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Host stage selection and sex allocation by Gyranusoidea tebygi (Hymenoptera: Encyrtidea), a parasitoid of the mango mealbug, Rastrococcus invadens (Homoptera: Pseudococcidae)
van Alphen, J.J.
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Host stage selection and sex allocation by Gyranusoidea tebygi Noyes (Hym,, Encyrtidae) were studied in choice and no-choice experiments in the laboratory. The parasitoid reproduced on first, second, and third instars of the mango mealybug, Rastrococcus invadens Williams (Hem., Pseudococcidae), and it avoided hosts that were already parasitized. Host feeding was occasionally observed. Sex ratios of the offspring produced by individual wasps were highly biased in favor of females, whereas the sex ratio of groups of wasps foraging under crowded conditions varied from male biased in smaller hosts to female biased in larger hosts. Females had longer developmental times than males, developed faster in larger mealybugs than in smaller ones, and were always larger than males emerging from the same host instar. Their size increased with the instar of the host at oviposition. About 90% of all ovipositions in second and third instar nymphs resulted from an attack with multiple stings, starting with a sting in the head of the host for the most part. The function of these head stings is either to assess quality of the host or to subdue hosts prior to oviposition. Encounter rates, number of attacks, and number of stings during one attack increased, while ovipositions decreased with host instar. Time investment per oviposition and time spent preening increased with increasing host age because older hosts defended themselves more vigorously than younger ones. Thus, while fitness of the parasitoid increased with host size, fitness returns per time decreased. The implications of this host selection behavior for the biological control of the mango mealybug are discussed.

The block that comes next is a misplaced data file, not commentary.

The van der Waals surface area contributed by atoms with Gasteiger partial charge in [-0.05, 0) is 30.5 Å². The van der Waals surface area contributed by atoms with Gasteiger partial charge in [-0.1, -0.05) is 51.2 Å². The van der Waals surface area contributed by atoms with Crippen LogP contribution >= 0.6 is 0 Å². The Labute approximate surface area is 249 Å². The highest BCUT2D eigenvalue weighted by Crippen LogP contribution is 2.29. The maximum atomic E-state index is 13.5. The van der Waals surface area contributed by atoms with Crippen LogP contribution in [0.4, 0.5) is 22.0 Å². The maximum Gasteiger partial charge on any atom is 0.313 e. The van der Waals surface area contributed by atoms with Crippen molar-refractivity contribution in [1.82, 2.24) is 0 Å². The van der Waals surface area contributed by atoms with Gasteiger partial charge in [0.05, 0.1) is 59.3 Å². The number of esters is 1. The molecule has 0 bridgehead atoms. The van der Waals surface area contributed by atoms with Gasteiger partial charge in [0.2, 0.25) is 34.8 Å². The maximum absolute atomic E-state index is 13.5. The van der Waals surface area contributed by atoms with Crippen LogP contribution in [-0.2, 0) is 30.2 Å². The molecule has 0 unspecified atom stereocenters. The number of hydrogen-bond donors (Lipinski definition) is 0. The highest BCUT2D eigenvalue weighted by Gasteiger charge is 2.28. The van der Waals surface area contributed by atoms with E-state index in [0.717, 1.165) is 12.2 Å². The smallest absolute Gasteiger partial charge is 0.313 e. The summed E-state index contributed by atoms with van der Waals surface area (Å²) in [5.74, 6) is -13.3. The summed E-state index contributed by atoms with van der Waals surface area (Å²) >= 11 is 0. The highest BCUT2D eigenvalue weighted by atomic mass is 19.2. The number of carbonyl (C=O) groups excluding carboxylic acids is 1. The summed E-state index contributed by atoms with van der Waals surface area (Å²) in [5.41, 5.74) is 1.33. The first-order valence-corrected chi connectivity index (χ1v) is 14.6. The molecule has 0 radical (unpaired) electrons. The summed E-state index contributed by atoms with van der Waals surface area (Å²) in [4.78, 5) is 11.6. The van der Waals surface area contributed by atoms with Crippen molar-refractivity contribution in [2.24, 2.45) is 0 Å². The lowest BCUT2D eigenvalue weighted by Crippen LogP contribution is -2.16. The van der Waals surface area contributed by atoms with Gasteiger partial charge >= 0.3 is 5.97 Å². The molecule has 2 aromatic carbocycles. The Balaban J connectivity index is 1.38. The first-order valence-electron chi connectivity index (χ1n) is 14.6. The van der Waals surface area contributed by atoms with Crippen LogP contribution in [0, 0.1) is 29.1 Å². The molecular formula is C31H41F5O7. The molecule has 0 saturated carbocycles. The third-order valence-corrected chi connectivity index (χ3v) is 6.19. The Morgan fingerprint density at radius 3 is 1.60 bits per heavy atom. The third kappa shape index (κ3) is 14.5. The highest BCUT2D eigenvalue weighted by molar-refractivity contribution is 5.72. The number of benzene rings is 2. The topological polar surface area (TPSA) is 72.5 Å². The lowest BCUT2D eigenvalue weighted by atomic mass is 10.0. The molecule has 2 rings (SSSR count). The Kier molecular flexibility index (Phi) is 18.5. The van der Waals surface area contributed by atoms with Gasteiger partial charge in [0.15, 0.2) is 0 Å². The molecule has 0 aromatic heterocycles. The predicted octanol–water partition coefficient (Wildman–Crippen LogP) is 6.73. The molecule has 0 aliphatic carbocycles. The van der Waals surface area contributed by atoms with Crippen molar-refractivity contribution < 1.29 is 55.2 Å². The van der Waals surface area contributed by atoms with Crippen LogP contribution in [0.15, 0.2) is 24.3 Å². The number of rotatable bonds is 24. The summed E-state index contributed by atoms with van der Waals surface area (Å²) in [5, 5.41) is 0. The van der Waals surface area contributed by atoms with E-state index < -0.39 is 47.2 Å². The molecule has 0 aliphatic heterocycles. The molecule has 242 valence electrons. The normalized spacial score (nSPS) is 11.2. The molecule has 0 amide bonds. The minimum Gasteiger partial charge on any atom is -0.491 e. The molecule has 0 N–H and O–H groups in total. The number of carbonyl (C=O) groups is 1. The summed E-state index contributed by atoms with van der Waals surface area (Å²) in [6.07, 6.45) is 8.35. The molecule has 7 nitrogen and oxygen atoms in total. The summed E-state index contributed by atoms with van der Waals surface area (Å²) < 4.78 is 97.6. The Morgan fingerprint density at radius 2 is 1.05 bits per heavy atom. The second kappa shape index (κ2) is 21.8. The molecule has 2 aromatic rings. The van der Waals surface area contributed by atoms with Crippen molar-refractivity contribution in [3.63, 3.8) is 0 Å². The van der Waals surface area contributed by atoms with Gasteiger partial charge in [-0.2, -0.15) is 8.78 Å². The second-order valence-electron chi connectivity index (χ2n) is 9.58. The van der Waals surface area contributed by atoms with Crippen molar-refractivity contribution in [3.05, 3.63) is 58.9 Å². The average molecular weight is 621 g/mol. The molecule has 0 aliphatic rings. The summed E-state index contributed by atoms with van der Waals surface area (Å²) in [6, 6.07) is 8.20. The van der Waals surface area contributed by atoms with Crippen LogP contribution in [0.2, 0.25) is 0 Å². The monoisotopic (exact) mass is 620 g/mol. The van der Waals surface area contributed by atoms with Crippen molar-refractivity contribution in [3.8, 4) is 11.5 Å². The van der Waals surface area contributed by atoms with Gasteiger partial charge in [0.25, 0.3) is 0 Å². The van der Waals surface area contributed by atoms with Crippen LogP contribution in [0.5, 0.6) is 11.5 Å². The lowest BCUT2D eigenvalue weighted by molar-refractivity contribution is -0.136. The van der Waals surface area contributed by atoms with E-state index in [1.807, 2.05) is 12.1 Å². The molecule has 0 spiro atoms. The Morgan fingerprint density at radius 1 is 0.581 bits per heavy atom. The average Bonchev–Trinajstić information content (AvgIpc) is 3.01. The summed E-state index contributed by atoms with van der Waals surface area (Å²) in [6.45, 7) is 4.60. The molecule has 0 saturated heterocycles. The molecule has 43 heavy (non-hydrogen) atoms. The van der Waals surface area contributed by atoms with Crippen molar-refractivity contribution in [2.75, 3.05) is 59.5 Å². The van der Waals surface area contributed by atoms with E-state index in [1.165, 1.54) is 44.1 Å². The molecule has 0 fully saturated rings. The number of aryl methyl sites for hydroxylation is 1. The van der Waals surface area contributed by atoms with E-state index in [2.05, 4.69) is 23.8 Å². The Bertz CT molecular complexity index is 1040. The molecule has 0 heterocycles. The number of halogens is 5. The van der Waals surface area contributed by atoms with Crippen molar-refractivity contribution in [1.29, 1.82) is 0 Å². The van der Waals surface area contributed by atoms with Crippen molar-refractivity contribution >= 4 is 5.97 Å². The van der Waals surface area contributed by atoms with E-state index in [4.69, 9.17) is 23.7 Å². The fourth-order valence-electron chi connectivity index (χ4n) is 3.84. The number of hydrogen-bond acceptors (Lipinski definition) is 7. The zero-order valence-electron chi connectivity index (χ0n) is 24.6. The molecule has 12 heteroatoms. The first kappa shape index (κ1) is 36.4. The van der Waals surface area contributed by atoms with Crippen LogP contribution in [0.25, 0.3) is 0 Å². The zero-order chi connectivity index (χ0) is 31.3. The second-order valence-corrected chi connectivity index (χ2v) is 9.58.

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Permanent link to this itemhttps://hdl.handle.net/20.500.12478/5779
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